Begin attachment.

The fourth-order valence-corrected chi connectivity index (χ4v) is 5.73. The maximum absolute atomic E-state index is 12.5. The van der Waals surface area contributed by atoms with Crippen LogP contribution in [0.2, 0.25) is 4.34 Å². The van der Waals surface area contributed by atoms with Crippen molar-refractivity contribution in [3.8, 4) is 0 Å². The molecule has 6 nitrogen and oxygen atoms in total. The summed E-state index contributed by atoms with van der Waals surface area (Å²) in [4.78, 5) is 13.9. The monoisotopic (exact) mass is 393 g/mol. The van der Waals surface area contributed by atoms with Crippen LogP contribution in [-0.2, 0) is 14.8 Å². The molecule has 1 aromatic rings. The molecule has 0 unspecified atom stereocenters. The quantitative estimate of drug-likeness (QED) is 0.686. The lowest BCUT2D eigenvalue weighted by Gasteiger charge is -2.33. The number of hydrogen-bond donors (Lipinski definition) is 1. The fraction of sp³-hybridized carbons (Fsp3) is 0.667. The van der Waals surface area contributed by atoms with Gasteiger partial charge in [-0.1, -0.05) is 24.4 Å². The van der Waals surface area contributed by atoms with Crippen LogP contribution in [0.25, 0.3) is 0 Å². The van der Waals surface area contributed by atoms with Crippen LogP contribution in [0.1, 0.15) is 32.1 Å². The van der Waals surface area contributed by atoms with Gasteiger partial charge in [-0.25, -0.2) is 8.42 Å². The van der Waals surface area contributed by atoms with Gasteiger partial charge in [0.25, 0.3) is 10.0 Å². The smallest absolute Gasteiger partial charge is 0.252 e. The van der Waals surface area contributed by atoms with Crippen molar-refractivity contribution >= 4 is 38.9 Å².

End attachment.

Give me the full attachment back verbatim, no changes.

The fourth-order valence-corrected chi connectivity index (χ4v) is 5.73. The maximum absolute atomic E-state index is 12.5. The van der Waals surface area contributed by atoms with Crippen LogP contribution in [0.2, 0.25) is 4.34 Å². The van der Waals surface area contributed by atoms with Crippen molar-refractivity contribution in [3.8, 4) is 0 Å². The molecule has 6 nitrogen and oxygen atoms in total. The summed E-state index contributed by atoms with van der Waals surface area (Å²) in [4.78, 5) is 13.9. The monoisotopic (exact) mass is 393 g/mol. The van der Waals surface area contributed by atoms with Crippen LogP contribution in [-0.2, 0) is 14.8 Å². The molecule has 1 aromatic rings. The molecule has 0 unspecified atom stereocenters. The quantitative estimate of drug-likeness (QED) is 0.686. The lowest BCUT2D eigenvalue weighted by Gasteiger charge is -2.33. The number of hydrogen-bond donors (Lipinski definition) is 1. The fraction of sp³-hybridized carbons (Fsp3) is 0.667. The van der Waals surface area contributed by atoms with Gasteiger partial charge in [-0.1, -0.05) is 24.4 Å². The van der Waals surface area contributed by atoms with Crippen LogP contribution in [0.25, 0.3) is 0 Å². The van der Waals surface area contributed by atoms with Crippen LogP contribution in [0.1, 0.15) is 32.1 Å². The van der Waals surface area contributed by atoms with Gasteiger partial charge in [-0.25, -0.2) is 8.42 Å². The van der Waals surface area contributed by atoms with Gasteiger partial charge in [0.25, 0.3) is 10.0 Å². The smallest absolute Gasteiger partial charge is 0.252 e. The van der Waals surface area contributed by atoms with Crippen molar-refractivity contribution >= 4 is 38.9 Å².